Di Walker, Unpacking Harper Holt, Walker Books, September 2018, 283 pp., $16.99 (pbk), ISBN 9781760650599
Unpacking Harper Holt follows high school student Harper, as she navigates a shifting sense of what normal life is. For Harper, it’s normal to move into another new house, as her family frequently relocate due to her parents work. Having recently moved to a suburb of coastal Melbourne, Harper’s pragmatic approach to finding her way around the neighbourhood is equalled by her approach to the almost predictable social challenges of starting yet another new school. Change and transience is part of life as usual for Harper.
Within a life already dominated by change as part of the pattern of everyday events, Harper must still deal with the wildly unexpected too. As Harper finds herself on a trajectory of seeing everything through a lens of loneliness and loss, Walker’s writing is truly exceptional. At many times the closing sentence of a chapter was so beautifully expressed that I had to close the book to process the emotion that had been conjured by the scene.
What also stands out in the novel is that it is also a pivotal story of the people around Harper and how the edges and periphery of professional and personal support can blur at times.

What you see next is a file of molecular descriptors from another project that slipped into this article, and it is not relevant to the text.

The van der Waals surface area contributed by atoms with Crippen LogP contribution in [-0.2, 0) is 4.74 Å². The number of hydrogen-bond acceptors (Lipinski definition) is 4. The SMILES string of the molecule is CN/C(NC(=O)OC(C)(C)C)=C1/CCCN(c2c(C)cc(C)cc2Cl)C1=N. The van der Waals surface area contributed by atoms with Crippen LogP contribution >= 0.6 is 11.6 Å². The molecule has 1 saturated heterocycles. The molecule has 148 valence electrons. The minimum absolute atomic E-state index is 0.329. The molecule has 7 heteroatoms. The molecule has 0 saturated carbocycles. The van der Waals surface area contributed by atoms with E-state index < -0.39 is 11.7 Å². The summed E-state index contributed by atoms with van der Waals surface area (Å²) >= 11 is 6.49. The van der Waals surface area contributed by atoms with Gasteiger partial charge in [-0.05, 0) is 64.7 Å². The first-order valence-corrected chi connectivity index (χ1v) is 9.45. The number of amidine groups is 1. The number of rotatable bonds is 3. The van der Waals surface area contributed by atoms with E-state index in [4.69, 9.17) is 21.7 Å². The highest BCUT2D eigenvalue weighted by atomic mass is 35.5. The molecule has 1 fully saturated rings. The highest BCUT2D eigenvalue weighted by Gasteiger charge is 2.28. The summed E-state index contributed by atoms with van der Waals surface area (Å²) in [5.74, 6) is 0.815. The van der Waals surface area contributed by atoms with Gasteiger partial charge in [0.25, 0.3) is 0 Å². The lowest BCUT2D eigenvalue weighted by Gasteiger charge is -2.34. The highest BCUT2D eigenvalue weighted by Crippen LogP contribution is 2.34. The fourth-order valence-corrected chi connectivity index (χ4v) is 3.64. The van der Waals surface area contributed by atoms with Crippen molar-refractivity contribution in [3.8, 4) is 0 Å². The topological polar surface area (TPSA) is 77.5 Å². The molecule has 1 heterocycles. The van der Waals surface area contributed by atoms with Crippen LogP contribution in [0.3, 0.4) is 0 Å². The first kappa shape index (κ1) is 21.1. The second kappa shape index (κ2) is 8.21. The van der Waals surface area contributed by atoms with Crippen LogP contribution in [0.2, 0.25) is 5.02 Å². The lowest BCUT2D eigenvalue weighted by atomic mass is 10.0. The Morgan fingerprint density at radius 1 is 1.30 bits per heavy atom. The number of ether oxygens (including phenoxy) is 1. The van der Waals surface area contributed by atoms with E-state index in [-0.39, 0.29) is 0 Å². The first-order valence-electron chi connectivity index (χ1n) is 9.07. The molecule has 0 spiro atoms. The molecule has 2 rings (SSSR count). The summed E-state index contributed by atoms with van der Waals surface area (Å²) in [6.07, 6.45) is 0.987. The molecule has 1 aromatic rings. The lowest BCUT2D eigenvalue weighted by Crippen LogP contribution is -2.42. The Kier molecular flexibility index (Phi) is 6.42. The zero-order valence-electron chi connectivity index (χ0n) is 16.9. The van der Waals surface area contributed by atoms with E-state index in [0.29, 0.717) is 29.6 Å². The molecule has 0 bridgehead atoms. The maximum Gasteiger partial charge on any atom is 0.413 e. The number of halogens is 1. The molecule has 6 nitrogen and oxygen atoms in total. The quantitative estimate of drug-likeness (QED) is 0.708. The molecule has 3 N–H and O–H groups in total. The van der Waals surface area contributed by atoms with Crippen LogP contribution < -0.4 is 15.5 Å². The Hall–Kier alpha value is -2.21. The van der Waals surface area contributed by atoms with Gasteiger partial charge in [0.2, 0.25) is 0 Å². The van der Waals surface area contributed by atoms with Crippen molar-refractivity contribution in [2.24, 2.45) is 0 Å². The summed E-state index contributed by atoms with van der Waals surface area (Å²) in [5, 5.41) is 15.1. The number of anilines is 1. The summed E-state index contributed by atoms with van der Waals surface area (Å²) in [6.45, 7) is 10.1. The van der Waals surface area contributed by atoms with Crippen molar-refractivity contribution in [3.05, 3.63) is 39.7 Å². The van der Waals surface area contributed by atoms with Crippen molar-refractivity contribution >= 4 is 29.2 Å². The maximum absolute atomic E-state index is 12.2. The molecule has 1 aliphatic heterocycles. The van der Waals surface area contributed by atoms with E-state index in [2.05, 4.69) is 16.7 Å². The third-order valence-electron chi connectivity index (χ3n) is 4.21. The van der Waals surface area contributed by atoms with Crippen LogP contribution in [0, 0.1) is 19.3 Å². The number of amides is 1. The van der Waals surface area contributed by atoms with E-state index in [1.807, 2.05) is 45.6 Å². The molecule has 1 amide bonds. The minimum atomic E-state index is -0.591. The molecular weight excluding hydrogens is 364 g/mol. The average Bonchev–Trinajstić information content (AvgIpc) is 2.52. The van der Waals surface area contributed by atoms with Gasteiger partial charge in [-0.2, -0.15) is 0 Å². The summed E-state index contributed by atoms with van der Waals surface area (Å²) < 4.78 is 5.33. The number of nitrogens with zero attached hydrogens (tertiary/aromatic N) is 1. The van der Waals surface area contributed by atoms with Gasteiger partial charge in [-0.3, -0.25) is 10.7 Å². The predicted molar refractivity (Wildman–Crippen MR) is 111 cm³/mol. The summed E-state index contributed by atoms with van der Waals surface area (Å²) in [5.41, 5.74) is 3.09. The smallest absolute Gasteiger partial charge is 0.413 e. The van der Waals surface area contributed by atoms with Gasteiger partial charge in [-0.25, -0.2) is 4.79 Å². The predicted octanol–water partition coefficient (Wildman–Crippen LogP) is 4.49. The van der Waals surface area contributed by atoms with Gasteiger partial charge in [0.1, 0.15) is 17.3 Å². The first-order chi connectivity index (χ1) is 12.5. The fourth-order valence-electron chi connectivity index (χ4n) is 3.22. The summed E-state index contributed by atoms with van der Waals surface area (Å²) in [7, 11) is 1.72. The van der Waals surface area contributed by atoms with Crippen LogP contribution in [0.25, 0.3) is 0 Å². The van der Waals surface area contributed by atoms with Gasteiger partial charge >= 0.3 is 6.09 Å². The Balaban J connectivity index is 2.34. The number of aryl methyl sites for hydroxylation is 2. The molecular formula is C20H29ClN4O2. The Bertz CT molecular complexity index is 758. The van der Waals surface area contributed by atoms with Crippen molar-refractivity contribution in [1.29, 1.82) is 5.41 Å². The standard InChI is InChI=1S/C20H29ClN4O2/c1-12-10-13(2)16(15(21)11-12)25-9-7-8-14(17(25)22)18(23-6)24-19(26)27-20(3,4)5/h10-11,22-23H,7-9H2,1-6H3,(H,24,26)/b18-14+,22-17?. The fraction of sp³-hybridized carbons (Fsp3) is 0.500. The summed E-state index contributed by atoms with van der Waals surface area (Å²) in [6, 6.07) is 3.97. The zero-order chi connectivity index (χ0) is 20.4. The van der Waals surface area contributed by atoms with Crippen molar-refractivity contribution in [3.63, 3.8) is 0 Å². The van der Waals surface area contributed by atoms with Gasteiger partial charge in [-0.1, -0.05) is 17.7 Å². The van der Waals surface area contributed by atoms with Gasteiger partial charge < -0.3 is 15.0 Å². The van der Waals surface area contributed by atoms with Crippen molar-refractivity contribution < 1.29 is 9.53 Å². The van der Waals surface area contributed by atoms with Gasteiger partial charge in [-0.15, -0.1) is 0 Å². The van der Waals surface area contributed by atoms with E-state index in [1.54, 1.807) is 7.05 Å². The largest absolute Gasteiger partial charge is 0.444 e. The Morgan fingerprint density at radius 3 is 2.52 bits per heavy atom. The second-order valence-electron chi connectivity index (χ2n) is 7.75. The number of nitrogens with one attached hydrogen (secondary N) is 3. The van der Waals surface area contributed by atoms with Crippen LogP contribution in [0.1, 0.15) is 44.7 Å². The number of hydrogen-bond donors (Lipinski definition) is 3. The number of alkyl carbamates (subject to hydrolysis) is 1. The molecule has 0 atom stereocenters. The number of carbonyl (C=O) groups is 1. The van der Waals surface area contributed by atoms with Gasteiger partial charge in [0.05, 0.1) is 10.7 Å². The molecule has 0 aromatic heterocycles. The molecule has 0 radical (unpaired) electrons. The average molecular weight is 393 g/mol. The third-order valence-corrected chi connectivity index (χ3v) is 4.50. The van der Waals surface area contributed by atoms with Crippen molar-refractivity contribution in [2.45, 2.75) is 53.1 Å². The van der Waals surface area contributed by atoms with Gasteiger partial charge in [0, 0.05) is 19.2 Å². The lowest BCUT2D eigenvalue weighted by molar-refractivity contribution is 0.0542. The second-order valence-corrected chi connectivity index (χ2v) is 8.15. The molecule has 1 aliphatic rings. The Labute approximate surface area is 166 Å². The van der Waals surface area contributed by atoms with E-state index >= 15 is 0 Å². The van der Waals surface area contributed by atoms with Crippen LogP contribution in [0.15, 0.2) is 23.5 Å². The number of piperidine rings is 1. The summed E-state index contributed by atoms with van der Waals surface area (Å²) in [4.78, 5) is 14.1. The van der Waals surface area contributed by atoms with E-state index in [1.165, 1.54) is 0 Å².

I felt that Walker remarkably sheds light on often hidden threads of needing to belong just where you are, as opposed to the usual journey of going somewhere to find yourself. Although Harper is an extraordinary young woman, able to call repeatedly on an inner strength, to deal with bullying and grief, at times this strength falters. The raw sting of mistakes is felt because Walker shows us that young adults are in a world of older adult characters who are also often feeling their way into unchartered territory too. Grasping at the tendrils of normality, everyone struggles with the gravity of impermanence.
This story deals with issues of grief and loss which Walker handles in the story lines in a thoughtful, sensitive and powerful manner. I could sense Walker’s expertise as a counsellor and teacher within the dialogue. By weaving hope and a sense of tomorrow into the sadness of trying to make sense out of events that change people forever, Harper’s story is a compelling exploration of complex emotional issues for young adults.
Reviewed by Angela Brown